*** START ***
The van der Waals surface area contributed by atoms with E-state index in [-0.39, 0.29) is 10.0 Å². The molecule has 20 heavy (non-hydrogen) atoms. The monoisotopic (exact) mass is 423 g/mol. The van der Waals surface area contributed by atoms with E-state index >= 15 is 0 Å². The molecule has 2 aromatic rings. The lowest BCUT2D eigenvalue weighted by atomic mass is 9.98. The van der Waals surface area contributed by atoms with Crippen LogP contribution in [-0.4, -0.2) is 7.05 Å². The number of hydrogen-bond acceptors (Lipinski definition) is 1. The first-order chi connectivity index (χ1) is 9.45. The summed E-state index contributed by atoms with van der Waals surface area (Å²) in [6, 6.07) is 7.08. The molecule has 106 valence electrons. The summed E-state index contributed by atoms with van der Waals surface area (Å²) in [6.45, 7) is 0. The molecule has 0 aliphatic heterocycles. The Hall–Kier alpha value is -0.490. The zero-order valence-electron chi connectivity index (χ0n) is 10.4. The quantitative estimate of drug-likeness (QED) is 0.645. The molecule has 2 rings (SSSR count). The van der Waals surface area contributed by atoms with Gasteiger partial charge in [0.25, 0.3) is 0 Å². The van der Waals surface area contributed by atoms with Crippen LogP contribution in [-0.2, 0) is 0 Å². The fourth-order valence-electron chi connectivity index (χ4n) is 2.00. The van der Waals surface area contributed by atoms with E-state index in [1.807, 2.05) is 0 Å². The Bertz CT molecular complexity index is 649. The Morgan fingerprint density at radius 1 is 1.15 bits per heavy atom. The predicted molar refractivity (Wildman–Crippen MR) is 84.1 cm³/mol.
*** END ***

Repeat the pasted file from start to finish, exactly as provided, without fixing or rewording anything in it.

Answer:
The van der Waals surface area contributed by atoms with E-state index in [-0.39, 0.29) is 10.0 Å². The molecule has 20 heavy (non-hydrogen) atoms. The monoisotopic (exact) mass is 423 g/mol. The van der Waals surface area contributed by atoms with E-state index >= 15 is 0 Å². The molecule has 2 aromatic rings. The lowest BCUT2D eigenvalue weighted by atomic mass is 9.98. The van der Waals surface area contributed by atoms with Crippen LogP contribution in [-0.4, -0.2) is 7.05 Å². The number of hydrogen-bond acceptors (Lipinski definition) is 1. The first-order chi connectivity index (χ1) is 9.45. The summed E-state index contributed by atoms with van der Waals surface area (Å²) in [6, 6.07) is 7.08. The molecule has 106 valence electrons. The summed E-state index contributed by atoms with van der Waals surface area (Å²) in [6.45, 7) is 0. The molecule has 0 aliphatic heterocycles. The Hall–Kier alpha value is -0.490. The zero-order valence-electron chi connectivity index (χ0n) is 10.4. The quantitative estimate of drug-likeness (QED) is 0.645. The molecule has 2 rings (SSSR count). The van der Waals surface area contributed by atoms with Gasteiger partial charge in [0.25, 0.3) is 0 Å². The van der Waals surface area contributed by atoms with Crippen LogP contribution in [-0.2, 0) is 0 Å². The fourth-order valence-electron chi connectivity index (χ4n) is 2.00. The van der Waals surface area contributed by atoms with E-state index in [1.807, 2.05) is 0 Å². The Bertz CT molecular complexity index is 649. The Morgan fingerprint density at radius 1 is 1.15 bits per heavy atom. The predicted molar refractivity (Wildman–Crippen MR) is 84.1 cm³/mol.